At least 6,700 Rohingya Muslims were killed in the first month of the Myanmar army crackdown that began in late August in Rakhine state, Doctors Without Borders (MSF) said on Thursday.
"At least 6,700 Rohingya, in the most conservative estimations, are estimated to have been killed, including at least 730 children below the age of five," MSF said.
The figure is the highest estimated death toll yet of violence that erupted on August 25 and triggered a massive refugee crisis, with more than 620,000 Rohingya fleeing Myanmar for Bangladesh over a three-month period.
The UN and US have described the military operation as "ethnic cleansing" of the Muslim minority, but have not released specific death tolls.
MSF's findings come from six surveys of more than 11,426 people in Rohingya refugee camps and cover the first month after the crisis erupted.
"We met and spoke with survivors of violence in Myanmar, who are now sheltering in overcrowded and unsanitary camps in Bangladesh," said the group's medical director Sidney Wong.
"What we uncovered was staggering, both in terms of the numbers of people who reported a family member died as a result of violence, and the horrific ways in which they said they were killed or severely injured."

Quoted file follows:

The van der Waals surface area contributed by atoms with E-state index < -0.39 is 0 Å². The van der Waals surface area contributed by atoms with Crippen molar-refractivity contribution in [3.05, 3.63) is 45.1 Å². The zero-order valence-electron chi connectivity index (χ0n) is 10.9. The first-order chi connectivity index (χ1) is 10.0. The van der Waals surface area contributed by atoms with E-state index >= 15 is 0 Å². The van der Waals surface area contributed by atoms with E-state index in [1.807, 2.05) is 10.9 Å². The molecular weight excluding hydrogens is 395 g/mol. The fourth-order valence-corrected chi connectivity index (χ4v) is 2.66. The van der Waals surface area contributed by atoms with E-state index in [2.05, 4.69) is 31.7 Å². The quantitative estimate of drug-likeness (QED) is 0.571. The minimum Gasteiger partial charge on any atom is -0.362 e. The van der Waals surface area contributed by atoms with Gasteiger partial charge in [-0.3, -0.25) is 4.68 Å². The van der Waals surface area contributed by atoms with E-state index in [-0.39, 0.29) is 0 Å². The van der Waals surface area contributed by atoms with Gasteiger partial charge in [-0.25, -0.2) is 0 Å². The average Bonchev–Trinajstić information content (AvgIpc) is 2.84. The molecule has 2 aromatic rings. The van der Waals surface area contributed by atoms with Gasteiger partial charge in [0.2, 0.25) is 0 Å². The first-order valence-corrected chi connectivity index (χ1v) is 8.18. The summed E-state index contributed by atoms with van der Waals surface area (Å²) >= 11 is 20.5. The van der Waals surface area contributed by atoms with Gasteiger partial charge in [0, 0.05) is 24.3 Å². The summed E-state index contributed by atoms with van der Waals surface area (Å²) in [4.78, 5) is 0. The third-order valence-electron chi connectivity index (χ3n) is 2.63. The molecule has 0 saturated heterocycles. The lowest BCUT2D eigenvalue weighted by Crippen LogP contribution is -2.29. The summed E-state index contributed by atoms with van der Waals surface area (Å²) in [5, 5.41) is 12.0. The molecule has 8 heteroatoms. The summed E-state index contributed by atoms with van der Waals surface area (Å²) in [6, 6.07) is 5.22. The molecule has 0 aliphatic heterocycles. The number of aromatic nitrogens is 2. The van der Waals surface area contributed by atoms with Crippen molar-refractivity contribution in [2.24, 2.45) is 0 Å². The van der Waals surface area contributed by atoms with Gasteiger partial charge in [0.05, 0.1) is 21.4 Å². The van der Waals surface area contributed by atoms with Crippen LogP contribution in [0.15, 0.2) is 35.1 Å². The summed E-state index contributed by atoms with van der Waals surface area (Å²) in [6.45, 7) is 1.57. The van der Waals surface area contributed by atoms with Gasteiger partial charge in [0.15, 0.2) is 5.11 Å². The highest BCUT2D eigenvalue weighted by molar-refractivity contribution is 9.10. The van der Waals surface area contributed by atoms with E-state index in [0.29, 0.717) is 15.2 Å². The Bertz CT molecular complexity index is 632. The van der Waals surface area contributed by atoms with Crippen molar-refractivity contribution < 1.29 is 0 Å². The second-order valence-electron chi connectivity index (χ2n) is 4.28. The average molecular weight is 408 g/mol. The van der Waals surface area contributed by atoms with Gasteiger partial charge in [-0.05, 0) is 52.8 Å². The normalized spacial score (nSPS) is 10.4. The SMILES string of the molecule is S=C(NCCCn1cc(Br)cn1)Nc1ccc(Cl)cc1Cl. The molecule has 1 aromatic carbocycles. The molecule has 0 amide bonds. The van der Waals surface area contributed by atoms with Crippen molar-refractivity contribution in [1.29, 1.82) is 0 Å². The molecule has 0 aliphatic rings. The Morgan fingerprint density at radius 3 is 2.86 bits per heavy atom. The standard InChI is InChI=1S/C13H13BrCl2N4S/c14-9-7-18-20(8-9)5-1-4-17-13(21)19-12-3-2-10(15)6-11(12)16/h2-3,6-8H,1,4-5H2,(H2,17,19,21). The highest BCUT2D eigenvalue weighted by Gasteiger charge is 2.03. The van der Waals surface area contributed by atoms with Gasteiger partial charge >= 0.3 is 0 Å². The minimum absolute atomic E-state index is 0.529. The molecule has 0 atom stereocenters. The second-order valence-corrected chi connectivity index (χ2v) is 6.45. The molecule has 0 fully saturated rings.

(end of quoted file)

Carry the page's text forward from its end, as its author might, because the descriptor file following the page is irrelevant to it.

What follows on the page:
Rohingya refugees have shocked the globe with consistent stories of security forces and ethnic Rakhine Buddhist mobs driving them out of their homes with bullets, rape and arson that reduced hundreds of villages to ash.
Earlier this month the United Nations High Commissioner for Human Rights Zeid Ra'ad Al Hussein said the military-led crackdown appeared to include "elements of genocide".
The MSF surveys put a number to the horrors.
Gunshot wounds were the cause of death in 69 percent of the cases, according to the aid organization.
Another nine percent were reported burned alive inside houses, while five percent died from fatal beatings.
For children under five, nearly 60 percent died after being shot, MSF found.
"I think the MSF figure is an underestimate," Mohammad Zuabir, a Rohingya teacher and community leader who has been a refugee in Bangladesh for 25 years, told AFP.
"Almost every Rohingya family has one or multiple members killed in the violence. When people fled their villages in Rakhine, they saw roads and homes littered with dead bodies," he added.